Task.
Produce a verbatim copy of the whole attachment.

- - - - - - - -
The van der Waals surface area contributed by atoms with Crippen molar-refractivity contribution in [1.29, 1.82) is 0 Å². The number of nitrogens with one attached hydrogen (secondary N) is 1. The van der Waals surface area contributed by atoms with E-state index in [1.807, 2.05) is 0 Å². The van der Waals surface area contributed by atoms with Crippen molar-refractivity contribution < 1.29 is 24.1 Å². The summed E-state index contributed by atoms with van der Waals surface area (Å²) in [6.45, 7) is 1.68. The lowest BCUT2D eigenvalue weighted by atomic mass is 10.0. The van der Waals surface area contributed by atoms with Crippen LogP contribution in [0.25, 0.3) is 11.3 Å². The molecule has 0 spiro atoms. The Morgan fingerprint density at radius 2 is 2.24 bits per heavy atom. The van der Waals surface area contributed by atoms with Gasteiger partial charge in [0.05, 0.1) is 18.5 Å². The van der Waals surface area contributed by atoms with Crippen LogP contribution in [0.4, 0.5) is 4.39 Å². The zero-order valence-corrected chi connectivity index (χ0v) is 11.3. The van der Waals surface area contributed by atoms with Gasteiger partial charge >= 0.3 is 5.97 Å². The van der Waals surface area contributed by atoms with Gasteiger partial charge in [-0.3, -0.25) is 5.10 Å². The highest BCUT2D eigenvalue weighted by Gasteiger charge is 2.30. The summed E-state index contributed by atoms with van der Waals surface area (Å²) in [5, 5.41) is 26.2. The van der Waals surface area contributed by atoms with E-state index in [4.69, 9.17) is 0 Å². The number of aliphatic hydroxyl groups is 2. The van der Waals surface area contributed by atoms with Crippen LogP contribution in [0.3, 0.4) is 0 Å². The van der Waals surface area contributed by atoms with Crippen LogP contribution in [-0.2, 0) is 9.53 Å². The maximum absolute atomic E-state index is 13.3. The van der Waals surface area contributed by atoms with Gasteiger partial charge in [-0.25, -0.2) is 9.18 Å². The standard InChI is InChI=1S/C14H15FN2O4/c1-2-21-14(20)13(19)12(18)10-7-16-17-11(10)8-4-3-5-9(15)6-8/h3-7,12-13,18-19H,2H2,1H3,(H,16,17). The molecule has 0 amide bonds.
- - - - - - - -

The van der Waals surface area contributed by atoms with Crippen molar-refractivity contribution in [1.29, 1.82) is 0 Å². The number of nitrogens with one attached hydrogen (secondary N) is 1. The van der Waals surface area contributed by atoms with E-state index in [1.807, 2.05) is 0 Å². The van der Waals surface area contributed by atoms with Crippen molar-refractivity contribution < 1.29 is 24.1 Å². The summed E-state index contributed by atoms with van der Waals surface area (Å²) in [6.45, 7) is 1.68. The lowest BCUT2D eigenvalue weighted by atomic mass is 10.0. The van der Waals surface area contributed by atoms with Crippen LogP contribution in [0.25, 0.3) is 11.3 Å². The molecule has 0 spiro atoms. The Morgan fingerprint density at radius 2 is 2.24 bits per heavy atom. The van der Waals surface area contributed by atoms with Gasteiger partial charge in [0.05, 0.1) is 18.5 Å². The van der Waals surface area contributed by atoms with Crippen LogP contribution in [0.4, 0.5) is 4.39 Å². The zero-order valence-corrected chi connectivity index (χ0v) is 11.3. The van der Waals surface area contributed by atoms with Gasteiger partial charge >= 0.3 is 5.97 Å². The van der Waals surface area contributed by atoms with Gasteiger partial charge in [-0.3, -0.25) is 5.10 Å². The highest BCUT2D eigenvalue weighted by Gasteiger charge is 2.30. The summed E-state index contributed by atoms with van der Waals surface area (Å²) in [5, 5.41) is 26.2. The van der Waals surface area contributed by atoms with E-state index in [4.69, 9.17) is 0 Å². The number of aliphatic hydroxyl groups is 2. The van der Waals surface area contributed by atoms with Crippen LogP contribution in [0.3, 0.4) is 0 Å². The van der Waals surface area contributed by atoms with Crippen LogP contribution in [-0.2, 0) is 9.53 Å². The maximum absolute atomic E-state index is 13.3. The van der Waals surface area contributed by atoms with Gasteiger partial charge in [-0.25, -0.2) is 9.18 Å². The standard InChI is InChI=1S/C14H15FN2O4/c1-2-21-14(20)13(19)12(18)10-7-16-17-11(10)8-4-3-5-9(15)6-8/h3-7,12-13,18-19H,2H2,1H3,(H,16,17). The molecule has 0 amide bonds.